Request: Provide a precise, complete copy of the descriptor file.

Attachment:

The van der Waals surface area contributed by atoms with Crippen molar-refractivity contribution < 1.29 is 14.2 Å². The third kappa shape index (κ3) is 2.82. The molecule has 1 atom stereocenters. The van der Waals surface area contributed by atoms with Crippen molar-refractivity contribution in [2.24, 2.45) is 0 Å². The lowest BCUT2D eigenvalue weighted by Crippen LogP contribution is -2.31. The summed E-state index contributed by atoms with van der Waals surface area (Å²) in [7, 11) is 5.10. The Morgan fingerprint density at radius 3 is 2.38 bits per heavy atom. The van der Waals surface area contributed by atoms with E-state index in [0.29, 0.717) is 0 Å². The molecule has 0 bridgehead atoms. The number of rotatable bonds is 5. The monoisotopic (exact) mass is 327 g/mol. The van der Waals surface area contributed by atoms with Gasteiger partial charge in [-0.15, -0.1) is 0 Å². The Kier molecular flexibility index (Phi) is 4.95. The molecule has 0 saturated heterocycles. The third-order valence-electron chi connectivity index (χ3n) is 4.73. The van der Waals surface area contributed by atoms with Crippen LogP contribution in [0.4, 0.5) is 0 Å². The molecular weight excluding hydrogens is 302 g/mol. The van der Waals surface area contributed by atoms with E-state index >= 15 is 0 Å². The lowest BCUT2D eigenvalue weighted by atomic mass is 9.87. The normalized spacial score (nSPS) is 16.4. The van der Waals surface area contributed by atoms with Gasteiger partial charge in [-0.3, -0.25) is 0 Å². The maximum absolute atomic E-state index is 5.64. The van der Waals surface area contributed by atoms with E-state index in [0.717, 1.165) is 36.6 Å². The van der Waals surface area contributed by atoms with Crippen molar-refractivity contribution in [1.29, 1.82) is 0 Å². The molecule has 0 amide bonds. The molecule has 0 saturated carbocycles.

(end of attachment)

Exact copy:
The van der Waals surface area contributed by atoms with Crippen molar-refractivity contribution < 1.29 is 14.2 Å². The third kappa shape index (κ3) is 2.82. The molecule has 1 atom stereocenters. The van der Waals surface area contributed by atoms with Crippen molar-refractivity contribution in [2.24, 2.45) is 0 Å². The lowest BCUT2D eigenvalue weighted by Crippen LogP contribution is -2.31. The summed E-state index contributed by atoms with van der Waals surface area (Å²) in [7, 11) is 5.10. The Morgan fingerprint density at radius 3 is 2.38 bits per heavy atom. The van der Waals surface area contributed by atoms with E-state index in [0.29, 0.717) is 0 Å². The molecule has 0 bridgehead atoms. The number of rotatable bonds is 5. The monoisotopic (exact) mass is 327 g/mol. The van der Waals surface area contributed by atoms with Gasteiger partial charge in [-0.15, -0.1) is 0 Å². The Kier molecular flexibility index (Phi) is 4.95. The molecule has 0 saturated heterocycles. The third-order valence-electron chi connectivity index (χ3n) is 4.73. The van der Waals surface area contributed by atoms with Crippen LogP contribution in [0.4, 0.5) is 0 Å². The molecular weight excluding hydrogens is 302 g/mol. The van der Waals surface area contributed by atoms with E-state index >= 15 is 0 Å². The lowest BCUT2D eigenvalue weighted by atomic mass is 9.87. The normalized spacial score (nSPS) is 16.4. The van der Waals surface area contributed by atoms with Gasteiger partial charge in [-0.3, -0.25) is 0 Å². The maximum absolute atomic E-state index is 5.64. The van der Waals surface area contributed by atoms with E-state index in [0.717, 1.165) is 36.6 Å². The van der Waals surface area contributed by atoms with Crippen molar-refractivity contribution in [1.29, 1.82) is 0 Å². The molecule has 0 amide bonds. The molecule has 0 saturated carbocycles.